Just 10 years ago, police in Vancouver called in six homicide detectives and warned parents to confiscate their children’s candy after four-year-old Stephanie Truong died from heart failure on Halloween night. And nearly every year brings fresh reports of tampered treats, like the news story from last November that announced, “B.C. Boy Finds Pin in Halloween Candy.”
There are problems with the Halloween-sadist narrative, though. That kid from Michigan who ate the heroin? He’d found it in his uncle’s house and eaten it, investigators soon discovered; it didn’t come in his Halloween candy after all. Those cyanide-laced Pixy Stix in Houston were the work of the boy’s father; the man, stood to earn $60,000 (U.S.) from a life insurance policy he’d taken out on his children’s lives. That little girl from Vancouver died of a bacterial infection that wasn’t related to her Halloween loot bag, toxicology reports showed. In fact, several studies show that most Halloween sadism reports – the pins-in-the-candy stories – are baseless, at very best. It’s Halloween, a night of make-believe.
Joel Best, a sociology and criminal justice professor at the University of Delaware, has tracked Halloween sadism reports going back to 1958, and he’s written two much-cited papers. The upshot: “I have been unable to find a substantiated report of a child being killed or seriously injured by a contaminated treat picked up in the course of trick-or-treating,” Prof. Best writes.
Or as I like to think of it, your child is roughly 17,000 times more likely to be killed in a car crash on the way to Costco to buy a 20 kg box of Spongebob Squarepants Sour Gummy Krabby Patties than from swallowing a razor blade or a strychnine caplet on Halloween.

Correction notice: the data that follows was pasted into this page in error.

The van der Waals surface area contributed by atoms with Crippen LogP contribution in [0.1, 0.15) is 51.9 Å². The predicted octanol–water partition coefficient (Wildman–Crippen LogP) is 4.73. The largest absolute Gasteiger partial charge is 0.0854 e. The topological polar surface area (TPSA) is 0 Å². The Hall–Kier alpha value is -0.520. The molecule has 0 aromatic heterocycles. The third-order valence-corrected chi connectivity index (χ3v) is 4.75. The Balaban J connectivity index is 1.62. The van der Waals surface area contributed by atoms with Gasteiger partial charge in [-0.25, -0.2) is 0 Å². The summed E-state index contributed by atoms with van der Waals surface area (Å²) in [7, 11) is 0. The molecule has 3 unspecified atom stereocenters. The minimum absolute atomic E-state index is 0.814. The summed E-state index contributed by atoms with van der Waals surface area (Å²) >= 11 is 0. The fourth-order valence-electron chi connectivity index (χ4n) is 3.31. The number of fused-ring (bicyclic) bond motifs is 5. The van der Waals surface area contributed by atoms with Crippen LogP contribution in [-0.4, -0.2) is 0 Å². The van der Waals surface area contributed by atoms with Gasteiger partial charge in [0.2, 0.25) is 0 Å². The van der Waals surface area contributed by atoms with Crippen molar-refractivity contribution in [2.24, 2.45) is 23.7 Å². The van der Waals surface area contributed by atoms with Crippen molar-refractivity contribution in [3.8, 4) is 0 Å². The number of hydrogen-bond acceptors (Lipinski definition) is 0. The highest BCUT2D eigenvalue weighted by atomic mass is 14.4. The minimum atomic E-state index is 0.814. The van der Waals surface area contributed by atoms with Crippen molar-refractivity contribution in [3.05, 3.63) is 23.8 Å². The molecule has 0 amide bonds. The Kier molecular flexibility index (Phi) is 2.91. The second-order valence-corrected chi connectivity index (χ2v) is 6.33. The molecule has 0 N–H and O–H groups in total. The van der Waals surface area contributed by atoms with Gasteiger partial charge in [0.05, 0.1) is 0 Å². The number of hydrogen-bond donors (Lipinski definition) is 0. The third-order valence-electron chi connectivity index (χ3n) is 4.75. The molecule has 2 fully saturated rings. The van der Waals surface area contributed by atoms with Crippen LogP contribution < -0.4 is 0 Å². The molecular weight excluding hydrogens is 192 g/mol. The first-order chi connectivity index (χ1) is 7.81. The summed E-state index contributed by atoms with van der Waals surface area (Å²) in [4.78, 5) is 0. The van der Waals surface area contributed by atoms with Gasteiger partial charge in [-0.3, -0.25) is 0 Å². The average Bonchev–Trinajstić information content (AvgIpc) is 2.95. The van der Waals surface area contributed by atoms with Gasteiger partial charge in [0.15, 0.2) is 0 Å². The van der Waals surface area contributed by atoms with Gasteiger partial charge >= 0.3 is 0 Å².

The list of things I’m afraid of finding in my own son’s loot bag is somewhat more reality-based. I’m afraid of finding hydrogenated palm kernel oil, and 6-hydroxy-5-[(2-methoxy-5-methyl-4-sulfophenyl)azo]2-naphthalenesulfonic acid, which most candy companies just call Red 40 for simplicity’s sake. I’d also like to steer him away from propyl gallate, tartrazine, high-fructose corn syrup and artificial flavours like methyl benzoate as much as possible. They’re all standard commercial candy ingredients. We’ve willingly accepted them as necessary evils, because, you know, at least the confections they arrive in come individually wrapped.
Another argument I’ve heard against homemade candies: Kids have allergies, and you never know what’s come into contact with your neighbour’s headless horseman cupcakes. That’s why I plan to put a list of ingredients on every candy I hand out on Monday, plus my name and address so parents know exactly where they’ve come from. And seriously, if your kid is so allergy-prone that he’s going to fall deathly ill from eating a caramel apple that was made near a cutting board that might have touched a peanut, this is probably a good night to consider keeping your loved one indoors.
Of all the things I heard when I told people about my plan, the one that stuck the most was something a friend at work said. “You’re going to be the pariahs of your street,” she warned. “And you’re dragging your wife down with you.”
So maybe I will. Halloween’s always been a night for the absurd.Report Typo/Error